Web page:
Tag Archives: batman

The Dark Parts of Our Stories

This is from about three years ago.  I know today’s not Palm Sunday.  But in my experience we have dark times throughout the year.


Palm Sunday.  Jesus rides in to Jerusalem and is honored as a king

As we know how the story ends, it is easy for us to celebrate with the crowds today, call this coming Friday “Good,” and then meet again next week for the biggest celebration on the church calendar.  But we miss key parts of the story when we do that, the dark parts.

I want to talk real briefly about where we would be without those dark parts in our own lives, and about a reason it’s important that Christ went through those very bad times.

First, imagine life without the darkest parts.  What if some of our favorite stories were told that way?  Dorothy lands in Oz, follows the yellow brick road to the Emerald City where without incident she rides the balloon to Kansas.  Bruce Wayne and his parents enjoy a night out.  And he grows up to be a fairly well adjusted millionaire.  Uncle Billy realizes what he did with the money, and George Bailey never wishes he was never born, and everyone has a merry Christmas.

What about the real stories of our lives.  It’s nice to imagine them without the hard times we faced, death, oppression, and abandonment.  Where would I be without heartbreak and disappointment?  What if the girls I pursued in high school and college had reciprocated my feelings? What would I be doing now if my first real job as news manager at a small Kansas radio station would have been all that I dreamed rather than the depressing and discouraging situation that it was?  What if our initial neat and tidy plans for having children went exactly as planned?  It’s easy to wish that the difficult parts of our lives never happened.  But the difficult parts happen all the time, and now that we know how these stories end, would we give them up?

Finally, it’s important to remember the dark parts of this wonderful week, not just because we know how the story ends, but because we still experience darkness.

And it’s important to remember that we worship a god who is with us in the darkness, a god who has suffered, and continues to suffer with us.  Where is god when awful things happen?  He’s right there, in the hospitals, on the battlefields, in the streets, in the homes of scared and hungry children.  Just as he was 2000 years ago, with the sick, the hungry, the outcast, being left by his friends, beaten, and hung up on a cross as an example to others who not only side with the losers, but dare to stand up with them against those who oppress.

So as we prepare to remember our lord’s last supper, before he hurt, suffered, and died, it’s nice to know the end of the story.  But sometimes we don’t.  And when we’re hurting, our god is Immanuel.  He is with us.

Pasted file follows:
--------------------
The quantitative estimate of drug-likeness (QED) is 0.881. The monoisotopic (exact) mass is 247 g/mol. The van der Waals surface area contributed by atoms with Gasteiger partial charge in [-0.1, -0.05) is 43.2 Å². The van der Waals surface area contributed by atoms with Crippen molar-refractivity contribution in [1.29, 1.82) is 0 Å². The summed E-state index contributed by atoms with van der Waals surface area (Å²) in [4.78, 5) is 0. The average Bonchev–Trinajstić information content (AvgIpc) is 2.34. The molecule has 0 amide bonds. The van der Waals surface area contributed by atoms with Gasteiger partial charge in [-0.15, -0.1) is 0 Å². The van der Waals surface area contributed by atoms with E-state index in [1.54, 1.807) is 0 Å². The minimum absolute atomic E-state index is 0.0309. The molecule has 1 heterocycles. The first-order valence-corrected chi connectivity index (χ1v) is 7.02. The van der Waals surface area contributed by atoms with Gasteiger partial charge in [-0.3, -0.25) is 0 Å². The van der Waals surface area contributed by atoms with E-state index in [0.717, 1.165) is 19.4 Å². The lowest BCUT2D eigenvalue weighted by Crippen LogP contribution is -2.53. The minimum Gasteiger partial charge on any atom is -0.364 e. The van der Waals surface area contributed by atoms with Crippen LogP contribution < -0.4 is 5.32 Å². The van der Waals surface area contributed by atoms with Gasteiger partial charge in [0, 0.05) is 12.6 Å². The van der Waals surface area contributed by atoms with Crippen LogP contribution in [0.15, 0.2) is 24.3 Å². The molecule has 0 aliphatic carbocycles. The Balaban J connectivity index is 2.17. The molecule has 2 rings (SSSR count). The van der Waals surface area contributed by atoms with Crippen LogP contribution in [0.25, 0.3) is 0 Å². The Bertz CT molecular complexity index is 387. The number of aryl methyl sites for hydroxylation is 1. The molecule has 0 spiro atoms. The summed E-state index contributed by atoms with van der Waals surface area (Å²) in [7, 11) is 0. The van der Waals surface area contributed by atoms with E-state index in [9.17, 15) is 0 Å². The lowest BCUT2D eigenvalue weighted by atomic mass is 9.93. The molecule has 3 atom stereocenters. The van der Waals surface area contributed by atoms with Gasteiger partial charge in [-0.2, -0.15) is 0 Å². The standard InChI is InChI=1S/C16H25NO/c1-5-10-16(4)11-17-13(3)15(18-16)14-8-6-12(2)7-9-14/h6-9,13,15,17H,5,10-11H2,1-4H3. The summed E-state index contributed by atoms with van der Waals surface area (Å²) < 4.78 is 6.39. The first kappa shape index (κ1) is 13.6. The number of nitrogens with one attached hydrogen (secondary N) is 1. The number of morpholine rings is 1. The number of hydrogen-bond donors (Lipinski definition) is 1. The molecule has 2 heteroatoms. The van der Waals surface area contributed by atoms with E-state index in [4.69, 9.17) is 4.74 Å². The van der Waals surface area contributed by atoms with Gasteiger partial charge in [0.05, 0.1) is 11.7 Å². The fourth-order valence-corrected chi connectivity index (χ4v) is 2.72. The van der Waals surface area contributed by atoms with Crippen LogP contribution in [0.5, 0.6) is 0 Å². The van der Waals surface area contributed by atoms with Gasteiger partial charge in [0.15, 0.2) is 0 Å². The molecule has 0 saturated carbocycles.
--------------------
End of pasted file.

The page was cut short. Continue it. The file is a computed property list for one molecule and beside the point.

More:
Batman and the Outsiders


Batman and the Outsiders #7, Feb. 1984 by Mike W. Barr and Jim Aparo. As a kid, I read a lot of Batman, but I don’t remember The Outsiders. The Outsiders are a group of five heroes I also wasn’t familiar with: Geo-Force, who is strong, fast, and can fly; Halo, who has some kind of aura powers, the different color auras giving her different magical powers; Metamorpho, who I think can change himself into any element; Black Lightning (who I had heard of) who has some kind of vague power over all things electrical; and Katana, who does martial arts with a magic sword. They are a bunch of newbies, bankrolled by Bruce Wayne with Batman there in some sort of advisory capacity.

The story was fun with a kind of Twilight Zone twist.  In the previous issue, the team, with the exception of Katana, has been frozen by a mad scientist. He’s taken Katana because he needs to harvest her organs so he can put them in his sick wife. To help him with this he has three robots named #1, #2, and #3. It appears that he has built these robots based on plans he stole from a 1950’s mad scientist.


The rest of The Outsiders soon escape from their freezing thanks to the magic powers of Halo. It’s funny that they try to explain how she was able to use her aura powers just before the freezing happened to blah blah blah blah blah.


It’s like when Dr. Who tries to explain something. It’s all “Who Cares!” It’s not real science, or even close, so what difference does it make? Just say you melted the ice from the inside while you were frozen and let’s be done with it. Phew. Sorry.

So the rest of the gang escapes and then tracks down Katana and then helps her escape, using all their super powers. This is what’s fun about team comic books–watching them work together to solve a problem or win a fight using everyone’s special abilities. That’s enough. Some team books get real talkie with everyone in conflict over their role in the group and who should or shouldn’t belong, and it becomes this boring soap opera.  There’s just a bit of that here.  But this book mostly focuses on the action, and it’s a fun little fight.


And in the end there’s a little twist, and Black Lightning uses his magic powers, and it all ends well, except for Batman’s little moralizing.

judge much

He doesn’t know these people. Who is he to judge them for trying to escape from society, when that’s obviously what he lives his life doing.  Wayne Manor, anyone? Bat cave?
Dear art,

Raise a theme. Provoke discussion. But don’t tell us what’s what.  Leave that to us to figure out.  Thanks.
Having said all that, this was a fun story. Two unknown super heroes up.